Irish intelligence spotted how vulnerable we were prior to Trum’p's election and the Brexit vote.

We can see from the White Paper on Defence published in 2015 that the threat of cyber attacks existed. An excerpt from that piece shows how susceptible Ireland is to an attack on cyber infrastructure. 

Ireland, like most of Europe, has a highly developed infrastructure that is, in most cases, almost entirely dependent on information and communication technologies (ICT). Critical national infrastructure such as energy, water, social welfare, telecommunications, banking and healthcare are dependent on ICT not just to operate effectively, but to operate at all. The cyber threat exists for government and public utilities as well as for commercial entities and individuals.

It added: “National security can come under threat from international espionage or attempted sabotage of the software necessary to run critical infrastructure. The experience gained from such attacks has heightened awareness of weaknesses in security and has illustrated greater sophistication in the methods of attack on systems.”

Varadkar’s worries

Elections to the European Parliament take place every five years. 751 MEPs are elected to the European Parliament, which has been directly elected since 1979. The elections take place this May.

Taoiseach Leo Varadkar admitted at the start of the year that he is concerned about potential interference.

When asked about the situation in Europe, Varadkar said: “I would certainly be concerned about external interference in European elections. It can come from many sources, I wouldn’t particularly hone in on any particular source.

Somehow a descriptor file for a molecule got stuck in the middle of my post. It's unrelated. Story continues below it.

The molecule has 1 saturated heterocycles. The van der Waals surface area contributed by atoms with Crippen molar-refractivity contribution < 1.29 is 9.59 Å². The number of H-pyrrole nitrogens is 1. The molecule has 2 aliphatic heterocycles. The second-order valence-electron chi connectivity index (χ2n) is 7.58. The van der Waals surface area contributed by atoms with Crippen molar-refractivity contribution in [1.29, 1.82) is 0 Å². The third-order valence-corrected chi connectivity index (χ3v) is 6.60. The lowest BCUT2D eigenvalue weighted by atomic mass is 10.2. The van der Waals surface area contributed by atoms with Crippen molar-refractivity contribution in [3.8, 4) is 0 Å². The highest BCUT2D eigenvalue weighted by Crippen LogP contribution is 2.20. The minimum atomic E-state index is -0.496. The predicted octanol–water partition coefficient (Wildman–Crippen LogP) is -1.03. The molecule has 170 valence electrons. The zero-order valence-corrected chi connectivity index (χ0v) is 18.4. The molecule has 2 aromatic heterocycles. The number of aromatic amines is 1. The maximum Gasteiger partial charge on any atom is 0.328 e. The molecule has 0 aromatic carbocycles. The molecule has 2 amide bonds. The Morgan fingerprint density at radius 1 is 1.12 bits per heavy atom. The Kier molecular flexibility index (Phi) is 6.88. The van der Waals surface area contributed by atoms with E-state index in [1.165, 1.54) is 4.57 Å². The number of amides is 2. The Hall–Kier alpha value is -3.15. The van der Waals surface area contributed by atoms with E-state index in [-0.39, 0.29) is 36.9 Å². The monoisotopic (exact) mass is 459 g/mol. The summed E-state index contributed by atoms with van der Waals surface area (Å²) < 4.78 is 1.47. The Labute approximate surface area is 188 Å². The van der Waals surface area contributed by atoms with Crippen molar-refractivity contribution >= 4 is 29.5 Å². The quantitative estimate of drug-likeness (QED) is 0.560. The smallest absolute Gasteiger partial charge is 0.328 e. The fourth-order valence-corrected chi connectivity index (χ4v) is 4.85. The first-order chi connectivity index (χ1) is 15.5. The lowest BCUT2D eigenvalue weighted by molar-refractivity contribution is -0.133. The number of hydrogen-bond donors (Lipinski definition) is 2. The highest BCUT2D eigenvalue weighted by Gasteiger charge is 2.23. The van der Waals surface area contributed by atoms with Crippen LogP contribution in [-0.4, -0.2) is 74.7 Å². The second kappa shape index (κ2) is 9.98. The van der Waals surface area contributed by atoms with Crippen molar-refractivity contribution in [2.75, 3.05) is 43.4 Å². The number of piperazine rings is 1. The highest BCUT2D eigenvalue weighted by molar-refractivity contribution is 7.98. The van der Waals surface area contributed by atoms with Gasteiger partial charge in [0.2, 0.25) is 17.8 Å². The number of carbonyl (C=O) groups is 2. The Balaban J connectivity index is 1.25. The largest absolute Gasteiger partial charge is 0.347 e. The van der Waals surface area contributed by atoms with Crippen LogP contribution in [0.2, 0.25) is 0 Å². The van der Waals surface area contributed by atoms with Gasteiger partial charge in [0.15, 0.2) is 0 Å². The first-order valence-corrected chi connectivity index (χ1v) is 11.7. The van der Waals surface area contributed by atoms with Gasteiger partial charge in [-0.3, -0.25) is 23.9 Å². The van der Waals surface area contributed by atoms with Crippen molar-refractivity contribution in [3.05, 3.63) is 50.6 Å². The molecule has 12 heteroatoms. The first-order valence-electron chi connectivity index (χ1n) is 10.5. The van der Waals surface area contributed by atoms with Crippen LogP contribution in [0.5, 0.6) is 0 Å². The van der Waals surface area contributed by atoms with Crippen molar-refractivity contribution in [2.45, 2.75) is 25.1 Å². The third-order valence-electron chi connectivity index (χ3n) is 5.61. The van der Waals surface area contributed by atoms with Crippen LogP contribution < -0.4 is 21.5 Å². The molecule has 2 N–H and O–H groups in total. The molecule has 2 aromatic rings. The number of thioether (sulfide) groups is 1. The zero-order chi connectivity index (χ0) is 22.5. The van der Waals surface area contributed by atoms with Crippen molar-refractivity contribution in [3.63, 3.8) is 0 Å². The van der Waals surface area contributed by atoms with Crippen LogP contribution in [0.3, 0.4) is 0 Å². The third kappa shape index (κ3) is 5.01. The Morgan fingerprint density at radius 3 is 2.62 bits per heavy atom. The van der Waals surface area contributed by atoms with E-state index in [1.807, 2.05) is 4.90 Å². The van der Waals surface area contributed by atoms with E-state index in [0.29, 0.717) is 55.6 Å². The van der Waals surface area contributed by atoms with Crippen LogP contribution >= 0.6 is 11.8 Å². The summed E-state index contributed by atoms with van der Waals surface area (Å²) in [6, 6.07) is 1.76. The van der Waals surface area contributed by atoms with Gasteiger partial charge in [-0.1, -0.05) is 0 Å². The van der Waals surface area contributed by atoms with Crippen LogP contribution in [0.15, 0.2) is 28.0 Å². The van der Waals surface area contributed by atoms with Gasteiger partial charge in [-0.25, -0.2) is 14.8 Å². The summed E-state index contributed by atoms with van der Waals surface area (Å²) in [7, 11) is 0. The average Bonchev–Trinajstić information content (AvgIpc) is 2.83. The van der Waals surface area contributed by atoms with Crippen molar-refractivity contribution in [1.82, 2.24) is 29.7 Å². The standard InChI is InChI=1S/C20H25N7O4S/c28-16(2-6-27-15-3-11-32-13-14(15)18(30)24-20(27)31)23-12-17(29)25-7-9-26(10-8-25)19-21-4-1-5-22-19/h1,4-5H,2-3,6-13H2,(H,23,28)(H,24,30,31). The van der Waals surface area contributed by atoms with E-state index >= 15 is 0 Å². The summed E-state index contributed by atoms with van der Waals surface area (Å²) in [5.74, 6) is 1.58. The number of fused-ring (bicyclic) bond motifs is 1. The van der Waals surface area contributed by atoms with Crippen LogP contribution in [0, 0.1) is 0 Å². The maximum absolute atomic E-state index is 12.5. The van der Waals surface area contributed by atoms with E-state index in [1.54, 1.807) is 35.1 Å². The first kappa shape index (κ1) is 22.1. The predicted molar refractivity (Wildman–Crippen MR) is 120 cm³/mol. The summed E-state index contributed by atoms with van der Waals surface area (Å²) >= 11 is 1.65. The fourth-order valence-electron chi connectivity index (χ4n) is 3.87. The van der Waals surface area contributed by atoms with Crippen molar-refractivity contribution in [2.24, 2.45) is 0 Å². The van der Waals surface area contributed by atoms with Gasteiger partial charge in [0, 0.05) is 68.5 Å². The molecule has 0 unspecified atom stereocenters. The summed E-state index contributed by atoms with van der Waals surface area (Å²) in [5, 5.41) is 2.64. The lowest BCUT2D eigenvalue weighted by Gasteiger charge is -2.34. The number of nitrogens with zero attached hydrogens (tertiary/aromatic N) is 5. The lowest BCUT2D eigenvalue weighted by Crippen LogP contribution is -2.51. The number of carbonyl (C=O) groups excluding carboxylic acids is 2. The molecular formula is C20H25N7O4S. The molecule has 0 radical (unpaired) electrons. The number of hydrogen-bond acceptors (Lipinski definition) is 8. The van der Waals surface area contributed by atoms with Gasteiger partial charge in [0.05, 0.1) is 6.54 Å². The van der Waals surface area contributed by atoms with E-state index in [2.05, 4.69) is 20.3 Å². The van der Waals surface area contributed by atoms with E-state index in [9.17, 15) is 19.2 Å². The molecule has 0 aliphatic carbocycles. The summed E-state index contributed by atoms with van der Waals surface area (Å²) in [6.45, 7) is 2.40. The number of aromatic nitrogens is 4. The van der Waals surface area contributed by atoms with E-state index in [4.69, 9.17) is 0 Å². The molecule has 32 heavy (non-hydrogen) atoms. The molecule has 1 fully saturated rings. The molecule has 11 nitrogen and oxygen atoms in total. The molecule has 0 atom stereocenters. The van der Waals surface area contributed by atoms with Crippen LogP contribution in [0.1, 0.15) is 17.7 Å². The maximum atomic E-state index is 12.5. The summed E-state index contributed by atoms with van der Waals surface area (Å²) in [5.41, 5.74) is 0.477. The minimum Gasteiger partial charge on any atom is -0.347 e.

“We do know there has been election interference in quite a number of elections and protest movements and so on. That is something as EU leaders we are quite concerned with, we discussed it in Brussels last week.

We all know it is a real risk. What people can’t come up with is an easy solution as to what you actually do about it other than notifying it and calling it out and saying it is happening.

A spokesperson for the Department of Communications, Climate Action and Environment confirmed that steps are being taken to beef up security. 

“In 2018, an Interdepartmental Group, led by the Department of the Taoiseach was established on the Security of Ireland’s Electoral Process & Disinformation. This group issued its first report in September 2018. The report identified the cyber related risks to the electoral process and made a number of recommendations to mitigate against these risks.

“Work on all recommendations is progressing.

“Safeguarding our electoral processes is a matter for the Department of Housing, Planning and Local Government, supported by a number of Departments, including the Department of Communications, Climate Action and the Environment. 

“The National Cyber Security Centre will also be engaging with all political parties over the coming months and will be providing them with advice and recommendations in terms of securing their network and information systems.”